A recently excavated Buddhist stupa at Mes Ainak : Wiki Commons
For 18 months, a Northwestern University professor has filmed the frantic efforts of an international archaeology team trying to save antiquities at an ancient Buddhist site in the heart of Afghanistan’s Taliban country. This week, at a Washington, D.C. conference of archaeologists, geologists and mining experts, he is screening his film footage.
“I usually make films that act as a mirror examining some issue and reflecting some reality,” says Brent Huffman, assistant professor of journalism at Northwestern’s Medill School and an award-winning documentary filmmaker. “But, for the first time, with Mes Aynak, I feel an obligation to try to save this ancient site and stop the senseless destruction of Afghanistan’s cultural heritage.”
A 2,500-year-old religious site located along the Silk Road that in Marco Polo’s day linked China with the Roman Empire, Mes Aynak is home to more than 200 Buddha statues, devotional temples and an approximately 100-acre monastery complex 25 miles southeast of Kabul. The vast majority of relics and structures are underground; many are too large and fragile to be moved.
“Mes Aynak served as an al-Qaeda training camp, and miraculously survived three decades of war and looting,” says Huffman. “Now this incredible site is threatened by Chinese mining operations that are projected to produce over $100 billion worth of copper.”
“Ironically, the ancient Buddhist site is located directly on top of the copper as the Buddhists, too, were mining for copper,” Huffman adds. Today travel by car in the Taliban-occupied area is dangerous, and some archaeologists working at the site have received death threats.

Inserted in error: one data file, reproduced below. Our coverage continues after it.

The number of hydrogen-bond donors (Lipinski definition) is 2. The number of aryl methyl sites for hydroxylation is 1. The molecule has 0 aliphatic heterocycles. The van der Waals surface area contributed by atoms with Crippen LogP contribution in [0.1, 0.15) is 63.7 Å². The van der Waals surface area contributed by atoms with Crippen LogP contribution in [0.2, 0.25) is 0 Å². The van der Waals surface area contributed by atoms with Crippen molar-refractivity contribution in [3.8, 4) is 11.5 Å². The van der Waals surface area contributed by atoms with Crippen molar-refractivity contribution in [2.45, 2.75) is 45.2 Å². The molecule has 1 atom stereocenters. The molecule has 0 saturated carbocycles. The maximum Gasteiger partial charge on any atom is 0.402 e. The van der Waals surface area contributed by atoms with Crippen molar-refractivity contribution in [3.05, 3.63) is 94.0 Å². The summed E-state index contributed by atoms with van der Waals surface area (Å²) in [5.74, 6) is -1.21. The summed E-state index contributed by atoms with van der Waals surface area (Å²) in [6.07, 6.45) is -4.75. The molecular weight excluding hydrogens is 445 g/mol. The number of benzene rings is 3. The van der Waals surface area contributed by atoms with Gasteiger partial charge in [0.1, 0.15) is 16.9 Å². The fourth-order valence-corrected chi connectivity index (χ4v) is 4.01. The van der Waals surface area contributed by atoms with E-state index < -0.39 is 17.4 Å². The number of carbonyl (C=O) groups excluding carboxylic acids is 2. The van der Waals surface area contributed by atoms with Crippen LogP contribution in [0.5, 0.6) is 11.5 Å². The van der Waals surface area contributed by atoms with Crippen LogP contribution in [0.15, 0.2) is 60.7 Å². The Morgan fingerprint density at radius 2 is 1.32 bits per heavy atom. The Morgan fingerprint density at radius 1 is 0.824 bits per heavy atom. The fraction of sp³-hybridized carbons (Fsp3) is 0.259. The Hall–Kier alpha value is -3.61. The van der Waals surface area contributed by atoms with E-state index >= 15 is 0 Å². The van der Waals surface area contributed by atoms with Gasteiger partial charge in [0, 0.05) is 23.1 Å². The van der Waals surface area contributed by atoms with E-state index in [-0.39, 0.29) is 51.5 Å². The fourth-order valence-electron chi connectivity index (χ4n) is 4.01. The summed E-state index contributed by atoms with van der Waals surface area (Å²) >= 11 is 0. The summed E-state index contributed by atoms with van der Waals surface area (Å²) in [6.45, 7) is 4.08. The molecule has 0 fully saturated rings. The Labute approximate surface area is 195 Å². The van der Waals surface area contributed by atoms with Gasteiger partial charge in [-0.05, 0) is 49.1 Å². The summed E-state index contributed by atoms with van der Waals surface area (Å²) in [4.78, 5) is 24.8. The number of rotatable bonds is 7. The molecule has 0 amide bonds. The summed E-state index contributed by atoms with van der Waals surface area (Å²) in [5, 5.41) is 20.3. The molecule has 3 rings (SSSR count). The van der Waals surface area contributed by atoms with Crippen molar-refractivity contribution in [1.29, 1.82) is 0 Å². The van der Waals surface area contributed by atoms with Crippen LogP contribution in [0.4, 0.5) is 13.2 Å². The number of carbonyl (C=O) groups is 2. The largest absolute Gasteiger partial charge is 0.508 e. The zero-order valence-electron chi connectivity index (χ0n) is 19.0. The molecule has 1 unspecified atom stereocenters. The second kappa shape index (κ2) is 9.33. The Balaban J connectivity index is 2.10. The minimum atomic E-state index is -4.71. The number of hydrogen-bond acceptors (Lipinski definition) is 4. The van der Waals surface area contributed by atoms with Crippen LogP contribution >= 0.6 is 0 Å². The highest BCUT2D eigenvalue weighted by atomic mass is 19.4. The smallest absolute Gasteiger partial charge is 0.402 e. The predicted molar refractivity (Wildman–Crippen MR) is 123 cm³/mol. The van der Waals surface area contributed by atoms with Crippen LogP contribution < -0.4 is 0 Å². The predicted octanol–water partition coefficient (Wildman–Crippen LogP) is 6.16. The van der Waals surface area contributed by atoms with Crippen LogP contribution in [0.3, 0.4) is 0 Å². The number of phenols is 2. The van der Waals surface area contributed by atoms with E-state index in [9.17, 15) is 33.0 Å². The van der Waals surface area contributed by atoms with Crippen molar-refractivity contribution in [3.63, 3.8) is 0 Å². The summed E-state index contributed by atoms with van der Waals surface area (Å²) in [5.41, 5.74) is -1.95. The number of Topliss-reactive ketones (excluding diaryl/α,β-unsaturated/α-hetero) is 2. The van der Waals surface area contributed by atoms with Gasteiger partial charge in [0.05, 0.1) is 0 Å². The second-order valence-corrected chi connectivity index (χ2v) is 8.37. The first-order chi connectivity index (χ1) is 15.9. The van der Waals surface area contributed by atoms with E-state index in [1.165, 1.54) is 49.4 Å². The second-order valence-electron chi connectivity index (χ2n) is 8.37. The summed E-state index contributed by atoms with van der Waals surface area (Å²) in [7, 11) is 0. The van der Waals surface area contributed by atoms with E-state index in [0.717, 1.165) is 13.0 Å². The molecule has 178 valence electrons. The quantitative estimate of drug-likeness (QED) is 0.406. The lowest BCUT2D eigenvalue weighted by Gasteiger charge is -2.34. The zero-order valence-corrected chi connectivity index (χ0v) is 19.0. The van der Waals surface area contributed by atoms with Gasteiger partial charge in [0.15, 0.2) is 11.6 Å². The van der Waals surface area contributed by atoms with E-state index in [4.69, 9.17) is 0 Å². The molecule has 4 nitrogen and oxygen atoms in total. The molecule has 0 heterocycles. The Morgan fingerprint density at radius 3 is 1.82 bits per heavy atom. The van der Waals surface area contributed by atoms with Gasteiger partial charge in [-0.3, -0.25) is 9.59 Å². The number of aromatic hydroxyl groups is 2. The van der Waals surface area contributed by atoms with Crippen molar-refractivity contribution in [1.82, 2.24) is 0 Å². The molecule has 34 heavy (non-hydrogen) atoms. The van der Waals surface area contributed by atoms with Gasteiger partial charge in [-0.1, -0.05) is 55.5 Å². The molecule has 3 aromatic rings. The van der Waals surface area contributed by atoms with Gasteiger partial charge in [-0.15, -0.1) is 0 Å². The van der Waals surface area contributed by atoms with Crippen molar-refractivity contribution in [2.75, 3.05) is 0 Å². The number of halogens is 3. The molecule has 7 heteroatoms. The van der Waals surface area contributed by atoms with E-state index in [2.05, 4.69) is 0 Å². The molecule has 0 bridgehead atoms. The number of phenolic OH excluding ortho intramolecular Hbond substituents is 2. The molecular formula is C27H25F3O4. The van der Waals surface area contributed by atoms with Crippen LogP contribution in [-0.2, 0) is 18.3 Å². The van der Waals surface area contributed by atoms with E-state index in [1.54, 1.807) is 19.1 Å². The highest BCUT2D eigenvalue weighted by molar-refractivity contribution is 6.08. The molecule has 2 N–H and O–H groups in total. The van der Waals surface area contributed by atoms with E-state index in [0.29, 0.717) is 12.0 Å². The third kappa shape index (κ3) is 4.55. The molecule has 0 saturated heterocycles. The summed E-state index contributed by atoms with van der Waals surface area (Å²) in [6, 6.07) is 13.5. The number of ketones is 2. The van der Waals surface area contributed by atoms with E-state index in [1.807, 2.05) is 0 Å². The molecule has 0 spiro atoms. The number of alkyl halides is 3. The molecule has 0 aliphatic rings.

“Visiting Mes Aynak is always nerve-racking,” he says. On his five trips there, Huffman took Afghan taxis over windy roads to avoid notice by the Taliban. “There are several villages that have fired rockets at cars and placed land mines in the road at night,” he explains.
Archaeologists were given less than a year to dig up the ancient relics before mining was scheduled to begin. “It’s a problem of time,” Huffman explains. “The archaeologists on the site say they have unearthed no more than 10 percent of the Buddhist site. But they have only until late 2013 or early 2014 before the Chinese mining operations begin.
Huffman — who has been making social-issue documentaries and environmental films in Asia, Africa and the Middle East for more than a decade — learned of the efforts to excavate and preserve the Buddhist religious site after reading newspaper articles.
The lack of funds and of public knowledge about the imminent dangers facing Mes Aynak religious site and the villages near it have forced the archaeological team to cut back their efforts.
“The site is absolutely awe inspiring,” says Huffman, who teaches documentary production and theory at Northwestern. “You can feel history there. As archaeologists scramble to save what they can before the 2014 deadline, it’s become clear to me that a cultural wonder in Asia will be lost to a future focused on resources that ultimately benefit residents of other countries over Afghan citizens.”